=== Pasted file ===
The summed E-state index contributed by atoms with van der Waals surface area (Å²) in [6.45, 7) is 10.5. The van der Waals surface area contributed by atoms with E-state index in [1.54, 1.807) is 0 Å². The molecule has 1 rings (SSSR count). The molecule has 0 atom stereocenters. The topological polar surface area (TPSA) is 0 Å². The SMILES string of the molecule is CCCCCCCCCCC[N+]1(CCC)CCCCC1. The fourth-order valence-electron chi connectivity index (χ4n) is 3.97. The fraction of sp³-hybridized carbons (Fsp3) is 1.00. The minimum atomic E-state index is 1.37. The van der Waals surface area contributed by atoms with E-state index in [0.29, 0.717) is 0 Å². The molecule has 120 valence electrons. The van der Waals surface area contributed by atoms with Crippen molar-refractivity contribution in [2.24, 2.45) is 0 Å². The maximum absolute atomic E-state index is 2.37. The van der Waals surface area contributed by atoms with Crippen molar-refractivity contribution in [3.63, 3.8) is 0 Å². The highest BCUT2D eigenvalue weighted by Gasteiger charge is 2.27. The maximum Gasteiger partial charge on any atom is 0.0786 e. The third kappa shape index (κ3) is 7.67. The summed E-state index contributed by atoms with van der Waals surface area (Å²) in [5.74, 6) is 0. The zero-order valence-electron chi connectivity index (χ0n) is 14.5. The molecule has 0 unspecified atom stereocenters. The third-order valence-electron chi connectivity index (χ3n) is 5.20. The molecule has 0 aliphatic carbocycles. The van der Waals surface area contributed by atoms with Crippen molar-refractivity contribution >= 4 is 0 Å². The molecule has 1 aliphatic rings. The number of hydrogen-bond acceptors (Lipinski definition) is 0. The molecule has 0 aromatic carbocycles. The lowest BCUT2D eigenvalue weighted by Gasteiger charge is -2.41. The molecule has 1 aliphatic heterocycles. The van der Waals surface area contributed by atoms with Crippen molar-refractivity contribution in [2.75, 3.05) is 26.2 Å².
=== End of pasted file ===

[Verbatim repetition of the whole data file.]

The summed E-state index contributed by atoms with van der Waals surface area (Å²) in [6.45, 7) is 10.5. The van der Waals surface area contributed by atoms with E-state index in [1.54, 1.807) is 0 Å². The molecule has 1 rings (SSSR count). The molecule has 0 atom stereocenters. The topological polar surface area (TPSA) is 0 Å². The SMILES string of the molecule is CCCCCCCCCCC[N+]1(CCC)CCCCC1. The fourth-order valence-electron chi connectivity index (χ4n) is 3.97. The fraction of sp³-hybridized carbons (Fsp3) is 1.00. The minimum atomic E-state index is 1.37. The van der Waals surface area contributed by atoms with E-state index in [0.29, 0.717) is 0 Å². The molecule has 120 valence electrons. The van der Waals surface area contributed by atoms with Crippen molar-refractivity contribution in [2.24, 2.45) is 0 Å². The maximum absolute atomic E-state index is 2.37. The van der Waals surface area contributed by atoms with Crippen molar-refractivity contribution in [3.63, 3.8) is 0 Å². The highest BCUT2D eigenvalue weighted by Gasteiger charge is 2.27. The maximum Gasteiger partial charge on any atom is 0.0786 e. The third kappa shape index (κ3) is 7.67. The summed E-state index contributed by atoms with van der Waals surface area (Å²) in [5.74, 6) is 0. The zero-order valence-electron chi connectivity index (χ0n) is 14.5. The molecule has 0 unspecified atom stereocenters. The third-order valence-electron chi connectivity index (χ3n) is 5.20. The molecule has 0 aliphatic carbocycles. The van der Waals surface area contributed by atoms with Crippen molar-refractivity contribution >= 4 is 0 Å². The molecule has 1 aliphatic rings. The number of hydrogen-bond acceptors (Lipinski definition) is 0. The molecule has 0 aromatic carbocycles. The lowest BCUT2D eigenvalue weighted by Gasteiger charge is -2.41. The molecule has 1 aliphatic heterocycles. The van der Waals surface area contributed by atoms with Crippen molar-refractivity contribution in [2.75, 3.05) is 26.2 Å².